Development and Globalization: Facts and Figures 2016

Since the 1990's, 1 billion people have been lifted out of extreme poverty and the proportion of undernourished people in the developing regions has fallen by almost half.

During the same period, the global under-five mortality rate has declined by more than half, dropping from 90 to 43 deaths per 1000 live births. Millions of young girls are in school now as gender disparity in primary, secondary and tertiary education has been eliminated in developing countries as a whole1.

Despite the achievements of the Millennium Development Goals (MDGs), there remains more work to be done. We have seen how war, famine or natural disasters can undermine or undo years of progress almost overnight. For this reason, the Sustainable Development Goals (SDGs) renew our resolve to combat global poverty and ensure inclusive prosperity, but also strengthen our determination to tackle climate change and environmental degradation.

The 2030 Agenda for Sustainable Development sets out a very ambitious programme of work. In September 2015 the 17 goals and 169 targets of the SDGs were agreed. The challenge is now to measure these goals and targets with the most appropriate and comprehensive indicators available.

In March 2016, 230 indicators were adopted by the United Nations Statistical Commission and now await ratification. As these indicators have not yet been ratified, this first statistical report on the SDGs provides a tentative situation review, for the goals and targets that fall under UNCTAD's mandate. Although tentative, the report nevertheless puts down an early benchmark, providing a very useful early indicator of the gaps, which must be closed in order to achieve the SDGs.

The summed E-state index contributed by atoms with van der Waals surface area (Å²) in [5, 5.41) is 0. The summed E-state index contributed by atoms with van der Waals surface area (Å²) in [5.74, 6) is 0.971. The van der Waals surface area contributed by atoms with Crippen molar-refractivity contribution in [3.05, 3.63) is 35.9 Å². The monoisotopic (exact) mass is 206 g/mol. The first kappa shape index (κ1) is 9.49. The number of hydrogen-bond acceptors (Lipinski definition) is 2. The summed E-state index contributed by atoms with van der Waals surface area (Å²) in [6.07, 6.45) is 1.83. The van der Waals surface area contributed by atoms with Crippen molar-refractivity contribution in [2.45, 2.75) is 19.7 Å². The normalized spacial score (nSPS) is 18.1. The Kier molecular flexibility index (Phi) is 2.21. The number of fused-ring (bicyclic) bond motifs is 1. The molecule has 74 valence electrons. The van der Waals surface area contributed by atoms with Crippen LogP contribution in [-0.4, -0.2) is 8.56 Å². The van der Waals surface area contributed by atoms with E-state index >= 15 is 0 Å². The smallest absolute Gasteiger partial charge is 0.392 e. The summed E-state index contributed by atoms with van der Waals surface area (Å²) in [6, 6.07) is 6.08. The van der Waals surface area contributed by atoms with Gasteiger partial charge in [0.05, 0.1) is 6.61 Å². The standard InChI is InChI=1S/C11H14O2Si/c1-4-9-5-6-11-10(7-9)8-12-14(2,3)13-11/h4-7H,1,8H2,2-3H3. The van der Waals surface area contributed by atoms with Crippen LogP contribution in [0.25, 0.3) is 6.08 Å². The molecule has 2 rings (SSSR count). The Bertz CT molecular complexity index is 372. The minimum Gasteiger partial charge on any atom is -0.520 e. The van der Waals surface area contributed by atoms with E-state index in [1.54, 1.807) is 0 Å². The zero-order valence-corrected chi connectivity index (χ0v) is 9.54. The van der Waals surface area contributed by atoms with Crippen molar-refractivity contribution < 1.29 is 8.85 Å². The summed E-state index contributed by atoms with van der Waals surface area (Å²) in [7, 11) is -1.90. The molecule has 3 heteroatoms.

The data demands arising from the SDGs are huge and cannot be realistically met by official data alone. Consequently a variety of data sources have been utilized to compile this report, leading to a key message from the report - there are insufficient data available at the moment to provide data to populate all 230 indicators. Thus, in order to provide benchmarks and measure subsequent progress, what I describe as 'complementary evidence' must be harnessed and utilized.

The report also clearly illustrates the links and interconnectedness of what at first reading may seem to be disparate or unconnected goals and targets.